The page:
I really like technology, but one thing I hate about the tech industry is planned obsolescence. It used to be that things were purposely designed to be maintainable, and to last as long as possible. Companies prided themselves on the longevity of their products. Engineers designed things to last as long as was reasonably possible.
Now, things are designed in such an integrated fashion that they become functionally useless almost the instant the manufacturer decides to stop supporting them.
I don't expect manufacturers to fully support things forever. I understand why it's not reasonable to expect to buy a new CRT from the manufacturer for my Apple III.
HOWEVER, I do firmly believe manufacturers should be required by law to pass on the information needed for me to support myself, once they decide to drop support! They should open-source any firmware or drivers they won't provide any longer. They should electronically publish the schematics and repair manuals they already have.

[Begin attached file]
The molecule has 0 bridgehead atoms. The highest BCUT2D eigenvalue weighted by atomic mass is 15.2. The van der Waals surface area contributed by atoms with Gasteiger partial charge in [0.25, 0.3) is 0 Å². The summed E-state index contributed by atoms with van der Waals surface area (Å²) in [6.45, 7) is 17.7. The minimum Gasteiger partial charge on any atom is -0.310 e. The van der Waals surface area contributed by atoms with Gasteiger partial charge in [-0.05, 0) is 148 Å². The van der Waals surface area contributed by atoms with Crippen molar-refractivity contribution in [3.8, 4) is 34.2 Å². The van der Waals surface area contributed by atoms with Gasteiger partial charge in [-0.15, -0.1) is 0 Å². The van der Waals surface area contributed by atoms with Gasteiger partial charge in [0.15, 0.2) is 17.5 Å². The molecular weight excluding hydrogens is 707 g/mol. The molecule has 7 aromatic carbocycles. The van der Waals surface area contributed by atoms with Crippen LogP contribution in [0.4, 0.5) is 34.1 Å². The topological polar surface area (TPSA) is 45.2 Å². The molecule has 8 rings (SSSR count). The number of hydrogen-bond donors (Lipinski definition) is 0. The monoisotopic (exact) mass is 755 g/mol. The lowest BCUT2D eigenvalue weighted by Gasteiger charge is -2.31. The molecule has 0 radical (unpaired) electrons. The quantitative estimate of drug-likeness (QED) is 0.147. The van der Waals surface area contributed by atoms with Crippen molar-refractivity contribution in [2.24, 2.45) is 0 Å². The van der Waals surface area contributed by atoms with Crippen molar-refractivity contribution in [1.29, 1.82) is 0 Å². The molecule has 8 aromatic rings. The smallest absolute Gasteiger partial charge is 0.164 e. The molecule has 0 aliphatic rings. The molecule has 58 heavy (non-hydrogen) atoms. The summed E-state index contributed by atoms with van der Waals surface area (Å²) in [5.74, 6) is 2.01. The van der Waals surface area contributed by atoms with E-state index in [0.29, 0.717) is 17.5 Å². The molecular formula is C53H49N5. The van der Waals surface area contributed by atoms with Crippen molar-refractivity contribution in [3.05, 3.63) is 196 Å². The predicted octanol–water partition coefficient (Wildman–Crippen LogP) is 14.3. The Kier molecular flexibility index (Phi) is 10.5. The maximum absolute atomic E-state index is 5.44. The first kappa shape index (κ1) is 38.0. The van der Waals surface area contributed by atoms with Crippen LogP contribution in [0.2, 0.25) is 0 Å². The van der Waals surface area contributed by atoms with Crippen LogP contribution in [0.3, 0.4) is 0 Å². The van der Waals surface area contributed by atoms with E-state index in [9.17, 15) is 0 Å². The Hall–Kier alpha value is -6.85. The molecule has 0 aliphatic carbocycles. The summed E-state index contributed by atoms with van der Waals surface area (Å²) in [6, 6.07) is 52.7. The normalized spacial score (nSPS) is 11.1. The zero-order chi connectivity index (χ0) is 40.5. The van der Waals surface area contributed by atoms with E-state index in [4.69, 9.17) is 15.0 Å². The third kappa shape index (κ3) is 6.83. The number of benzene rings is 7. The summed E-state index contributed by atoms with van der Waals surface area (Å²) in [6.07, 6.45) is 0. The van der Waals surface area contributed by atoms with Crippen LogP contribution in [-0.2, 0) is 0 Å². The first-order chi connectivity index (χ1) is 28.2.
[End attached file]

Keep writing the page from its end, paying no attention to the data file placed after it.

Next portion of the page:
I know they don't have any business incentive to do these things. It would cost them slightly more money to organize the "sunsetting" of a product like that, but that cost would pretty marginal. The real cost would come in the form of reduced sales; some people would elect to keep using their things until they naturally wore out, instead of just throwing them in the garbage because the latest firmware update won't install.
I am one of those people. I keep things until they break. I keep things until I can't fix them. I acquire things that are already broken, then fix them, and then keep them until I can't fix them. Capitalism doesn't encourage behavior like mine, but behavior like mine is the best chance we have to conserve the resources available on this planet. Recycling is all fine and dandy, but reducing and reusing are far more effective. I'm not against Capitalism, but there are some problems The Market just can't adequately solve, and this is one of them. That's when regulation needs to step in.